Some candidates writing the ongoing National Examination Council (NECO) has appealed to traditional rulers and other stakeholders in Nasarawa State to intervene in the labour/government feud to end the protracted workers strike in the state.
The candidates made the call in separate interviews with the News Agency of Nigeria (NAN) on Wednesday in Keffi, Nasarawa State.
They said that if government allowed the strike to continue, it would affect their chances of coming out with good results.
The candidates also said that the strike would not only affect the NECO examination but it has already affected the education sector negatively, hence the need for the traditional rulers and other stakeholders to intervene in the interest of children.
Mr Musa Umar, a NECO candidate, said the strike was a setback for the education sector in the state.
“I am a science student and let me be very sincere with you, this ongoing strike if care is not taken will affect our chance of coming out with good results at the end of the day because syllabus have not be covered by our teachers as a result of the strike and we don’t have to blame the teachers.
“The on-going workers’ strike has affected our education negatively as academic activities have stopped in secondary schools and the strike is unfortunate; no student will be comfortable staying at home and going to be writing examination comfortably.
“It is in view of this that I want to use this medium to appeal to our royal fathers and other stakeholders to intervene in the labour/government feud so as to end the ongoing workers strike in the state in the interest of the education sector and for the socio-economic development of the state.
“Because the peace and development of the state lies in their hands as they are custodians of our culture and peace,” he said.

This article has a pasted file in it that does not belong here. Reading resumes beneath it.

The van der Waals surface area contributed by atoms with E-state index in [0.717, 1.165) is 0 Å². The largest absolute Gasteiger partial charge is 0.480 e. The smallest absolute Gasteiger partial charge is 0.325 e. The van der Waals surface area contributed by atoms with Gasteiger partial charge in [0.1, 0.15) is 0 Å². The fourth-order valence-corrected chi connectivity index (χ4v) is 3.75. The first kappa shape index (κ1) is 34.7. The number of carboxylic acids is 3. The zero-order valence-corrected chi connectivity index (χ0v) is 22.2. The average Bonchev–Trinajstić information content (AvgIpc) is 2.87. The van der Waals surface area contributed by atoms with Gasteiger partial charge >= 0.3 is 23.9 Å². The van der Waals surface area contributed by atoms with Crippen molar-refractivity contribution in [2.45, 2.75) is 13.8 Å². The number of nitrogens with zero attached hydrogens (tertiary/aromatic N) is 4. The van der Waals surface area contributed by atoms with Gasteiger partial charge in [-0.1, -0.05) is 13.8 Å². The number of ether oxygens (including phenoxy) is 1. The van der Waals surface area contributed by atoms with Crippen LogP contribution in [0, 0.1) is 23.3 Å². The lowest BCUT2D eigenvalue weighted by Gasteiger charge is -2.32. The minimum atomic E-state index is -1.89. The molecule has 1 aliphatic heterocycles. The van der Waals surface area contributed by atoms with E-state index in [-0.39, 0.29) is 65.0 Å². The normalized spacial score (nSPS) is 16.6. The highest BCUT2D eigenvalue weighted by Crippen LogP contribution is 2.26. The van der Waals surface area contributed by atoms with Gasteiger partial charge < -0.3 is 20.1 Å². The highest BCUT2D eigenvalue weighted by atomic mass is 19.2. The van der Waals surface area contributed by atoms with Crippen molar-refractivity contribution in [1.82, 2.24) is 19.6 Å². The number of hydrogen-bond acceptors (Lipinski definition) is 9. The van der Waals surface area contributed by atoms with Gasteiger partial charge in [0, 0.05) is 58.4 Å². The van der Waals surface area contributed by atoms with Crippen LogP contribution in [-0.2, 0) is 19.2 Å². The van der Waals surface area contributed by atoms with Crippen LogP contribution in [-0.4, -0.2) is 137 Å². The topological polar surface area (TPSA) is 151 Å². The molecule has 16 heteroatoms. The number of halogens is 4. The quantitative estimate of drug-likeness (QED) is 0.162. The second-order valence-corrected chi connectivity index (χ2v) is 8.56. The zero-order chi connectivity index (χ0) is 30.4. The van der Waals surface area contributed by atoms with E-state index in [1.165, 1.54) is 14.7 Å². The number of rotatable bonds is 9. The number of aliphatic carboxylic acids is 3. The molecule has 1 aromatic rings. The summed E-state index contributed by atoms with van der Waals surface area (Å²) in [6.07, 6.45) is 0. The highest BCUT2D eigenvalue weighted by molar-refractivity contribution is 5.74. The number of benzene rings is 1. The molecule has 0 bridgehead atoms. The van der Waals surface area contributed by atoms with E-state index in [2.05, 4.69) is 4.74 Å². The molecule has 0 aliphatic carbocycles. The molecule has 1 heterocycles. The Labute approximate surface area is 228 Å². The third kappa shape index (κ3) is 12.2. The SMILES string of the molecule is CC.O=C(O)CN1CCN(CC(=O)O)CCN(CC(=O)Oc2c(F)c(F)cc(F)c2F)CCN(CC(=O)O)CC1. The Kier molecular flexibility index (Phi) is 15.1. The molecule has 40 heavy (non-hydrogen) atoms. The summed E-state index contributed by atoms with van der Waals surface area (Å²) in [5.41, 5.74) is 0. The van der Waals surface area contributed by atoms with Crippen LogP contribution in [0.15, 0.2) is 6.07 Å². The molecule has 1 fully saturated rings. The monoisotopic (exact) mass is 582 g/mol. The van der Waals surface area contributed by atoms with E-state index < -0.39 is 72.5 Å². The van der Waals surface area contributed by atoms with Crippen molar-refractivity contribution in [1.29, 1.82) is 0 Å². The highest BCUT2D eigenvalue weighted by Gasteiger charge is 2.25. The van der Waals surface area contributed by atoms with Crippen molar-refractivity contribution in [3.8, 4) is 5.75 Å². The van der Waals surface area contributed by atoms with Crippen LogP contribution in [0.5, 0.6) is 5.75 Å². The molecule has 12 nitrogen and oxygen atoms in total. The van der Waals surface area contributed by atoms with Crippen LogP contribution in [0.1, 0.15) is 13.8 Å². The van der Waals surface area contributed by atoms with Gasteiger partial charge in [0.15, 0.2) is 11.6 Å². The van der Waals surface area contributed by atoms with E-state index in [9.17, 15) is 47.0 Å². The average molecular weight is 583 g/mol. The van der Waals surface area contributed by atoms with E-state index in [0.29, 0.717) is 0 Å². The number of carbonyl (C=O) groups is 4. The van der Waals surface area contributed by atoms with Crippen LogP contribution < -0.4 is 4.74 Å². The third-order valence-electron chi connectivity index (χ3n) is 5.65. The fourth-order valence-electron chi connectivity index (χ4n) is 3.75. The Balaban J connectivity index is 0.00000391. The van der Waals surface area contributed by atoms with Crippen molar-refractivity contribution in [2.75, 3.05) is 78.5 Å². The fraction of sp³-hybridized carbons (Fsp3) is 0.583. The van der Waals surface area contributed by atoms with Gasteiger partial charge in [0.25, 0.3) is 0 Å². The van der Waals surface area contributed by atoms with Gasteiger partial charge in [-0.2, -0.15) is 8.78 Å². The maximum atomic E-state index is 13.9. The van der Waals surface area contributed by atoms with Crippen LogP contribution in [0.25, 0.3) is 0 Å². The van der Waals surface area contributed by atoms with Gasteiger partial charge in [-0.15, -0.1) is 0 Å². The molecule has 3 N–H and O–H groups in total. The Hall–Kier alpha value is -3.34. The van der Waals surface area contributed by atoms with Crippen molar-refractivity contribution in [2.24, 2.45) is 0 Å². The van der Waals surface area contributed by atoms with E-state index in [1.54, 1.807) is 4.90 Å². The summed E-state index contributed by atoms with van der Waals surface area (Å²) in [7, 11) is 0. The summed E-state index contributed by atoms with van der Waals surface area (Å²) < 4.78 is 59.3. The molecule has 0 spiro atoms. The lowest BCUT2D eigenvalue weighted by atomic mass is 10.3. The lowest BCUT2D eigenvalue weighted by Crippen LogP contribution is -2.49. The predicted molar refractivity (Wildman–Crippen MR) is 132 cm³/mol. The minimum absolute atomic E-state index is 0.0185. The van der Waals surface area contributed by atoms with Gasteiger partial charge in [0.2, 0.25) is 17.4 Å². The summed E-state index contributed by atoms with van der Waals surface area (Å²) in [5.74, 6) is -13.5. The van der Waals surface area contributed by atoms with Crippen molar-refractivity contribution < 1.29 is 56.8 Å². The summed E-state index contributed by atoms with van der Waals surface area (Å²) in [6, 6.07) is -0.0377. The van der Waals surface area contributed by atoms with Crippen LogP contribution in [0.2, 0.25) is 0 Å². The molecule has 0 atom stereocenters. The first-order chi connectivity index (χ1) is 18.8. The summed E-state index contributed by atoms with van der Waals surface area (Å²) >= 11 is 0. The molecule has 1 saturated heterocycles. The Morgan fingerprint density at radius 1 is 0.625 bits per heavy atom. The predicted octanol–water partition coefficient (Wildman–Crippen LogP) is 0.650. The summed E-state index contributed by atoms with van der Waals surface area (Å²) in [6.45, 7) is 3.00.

Another NECO candidate, Ms Veronica Usman, also decried the strike and urged the state’s traditional rulers and other critical stakeholders to intervene so as to end the ongoing workers strike.
“Why is it that traditional rulers, state House of Assembly members and other stakeholders are keeping quiet on the issue, is it because their children are in private schools or what?” she questioned.
“That is why I want to use this medium to appeal to them to intervene on the ongoing strike in order to end it in our interest and for the overall development of the state,” she said.
NAN recalls that on May 26, Mr Abdullahi Adeka, who was removed as the Chairman of the state organised labour union, announced the suspension of the strike.
Adeka told members that the state government was meeting the demands of the workers.
But on May 27, Mr Bala Umar, who replaced Adeka, urged workers not to resume work, insisting that government had yet to meet their demands.
Again on May 29, Gov. Tanko Al-Makura told stakeholders in the state that to the best of his knowledge, the workers were not on strike.
Al-Makura threatened that workers, who refused to resume work, would be doing so at their own risk.
Some teachers, who said they preferred to remain anonymous, accused the state government of paying lip-service to the workers’ demands.
According to them, no country can achieve meaningful development without a sound educational base.
They, therefore, urged the state government to meet the demands of the workers. (NAN)